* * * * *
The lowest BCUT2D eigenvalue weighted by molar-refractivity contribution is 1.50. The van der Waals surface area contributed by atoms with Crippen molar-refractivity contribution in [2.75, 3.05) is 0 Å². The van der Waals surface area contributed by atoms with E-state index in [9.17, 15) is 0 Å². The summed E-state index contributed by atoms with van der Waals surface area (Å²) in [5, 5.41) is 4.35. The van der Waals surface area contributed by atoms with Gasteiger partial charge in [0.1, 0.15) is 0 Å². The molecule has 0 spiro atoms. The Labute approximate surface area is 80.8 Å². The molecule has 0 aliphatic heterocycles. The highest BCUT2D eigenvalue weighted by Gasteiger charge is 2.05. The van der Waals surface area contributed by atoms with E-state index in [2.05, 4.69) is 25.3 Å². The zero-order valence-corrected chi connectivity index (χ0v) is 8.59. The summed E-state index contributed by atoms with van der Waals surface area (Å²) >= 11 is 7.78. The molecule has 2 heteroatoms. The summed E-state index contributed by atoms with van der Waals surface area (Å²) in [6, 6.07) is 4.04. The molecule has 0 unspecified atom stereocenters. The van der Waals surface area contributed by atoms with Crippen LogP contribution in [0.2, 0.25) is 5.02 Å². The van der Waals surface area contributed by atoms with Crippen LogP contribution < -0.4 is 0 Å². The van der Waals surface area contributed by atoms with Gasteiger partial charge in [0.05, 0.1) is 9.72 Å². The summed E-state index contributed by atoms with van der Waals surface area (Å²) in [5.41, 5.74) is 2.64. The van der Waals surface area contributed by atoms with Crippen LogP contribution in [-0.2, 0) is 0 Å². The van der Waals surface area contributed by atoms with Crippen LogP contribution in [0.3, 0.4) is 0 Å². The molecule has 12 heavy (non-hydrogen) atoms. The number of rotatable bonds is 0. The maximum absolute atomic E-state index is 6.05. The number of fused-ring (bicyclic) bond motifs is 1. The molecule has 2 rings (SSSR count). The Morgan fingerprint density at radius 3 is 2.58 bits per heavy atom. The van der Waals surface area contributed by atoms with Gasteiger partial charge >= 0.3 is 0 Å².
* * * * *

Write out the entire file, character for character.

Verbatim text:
The lowest BCUT2D eigenvalue weighted by molar-refractivity contribution is 1.50. The van der Waals surface area contributed by atoms with Crippen molar-refractivity contribution in [2.75, 3.05) is 0 Å². The van der Waals surface area contributed by atoms with E-state index in [9.17, 15) is 0 Å². The summed E-state index contributed by atoms with van der Waals surface area (Å²) in [5, 5.41) is 4.35. The van der Waals surface area contributed by atoms with Gasteiger partial charge in [0.1, 0.15) is 0 Å². The molecule has 0 spiro atoms. The Labute approximate surface area is 80.8 Å². The molecule has 0 aliphatic heterocycles. The highest BCUT2D eigenvalue weighted by Gasteiger charge is 2.05. The van der Waals surface area contributed by atoms with E-state index in [2.05, 4.69) is 25.3 Å². The zero-order valence-corrected chi connectivity index (χ0v) is 8.59. The summed E-state index contributed by atoms with van der Waals surface area (Å²) >= 11 is 7.78. The molecule has 2 heteroatoms. The summed E-state index contributed by atoms with van der Waals surface area (Å²) in [6, 6.07) is 4.04. The molecule has 0 unspecified atom stereocenters. The van der Waals surface area contributed by atoms with Crippen LogP contribution in [0.2, 0.25) is 5.02 Å². The van der Waals surface area contributed by atoms with Crippen LogP contribution < -0.4 is 0 Å². The van der Waals surface area contributed by atoms with Gasteiger partial charge in [0.05, 0.1) is 9.72 Å². The summed E-state index contributed by atoms with van der Waals surface area (Å²) in [5.41, 5.74) is 2.64. The van der Waals surface area contributed by atoms with Crippen LogP contribution in [-0.2, 0) is 0 Å². The van der Waals surface area contributed by atoms with Crippen LogP contribution in [0.3, 0.4) is 0 Å². The molecule has 12 heavy (non-hydrogen) atoms. The number of rotatable bonds is 0. The maximum absolute atomic E-state index is 6.05. The number of fused-ring (bicyclic) bond motifs is 1. The molecule has 2 rings (SSSR count). The Morgan fingerprint density at radius 3 is 2.58 bits per heavy atom. The van der Waals surface area contributed by atoms with Gasteiger partial charge >= 0.3 is 0 Å².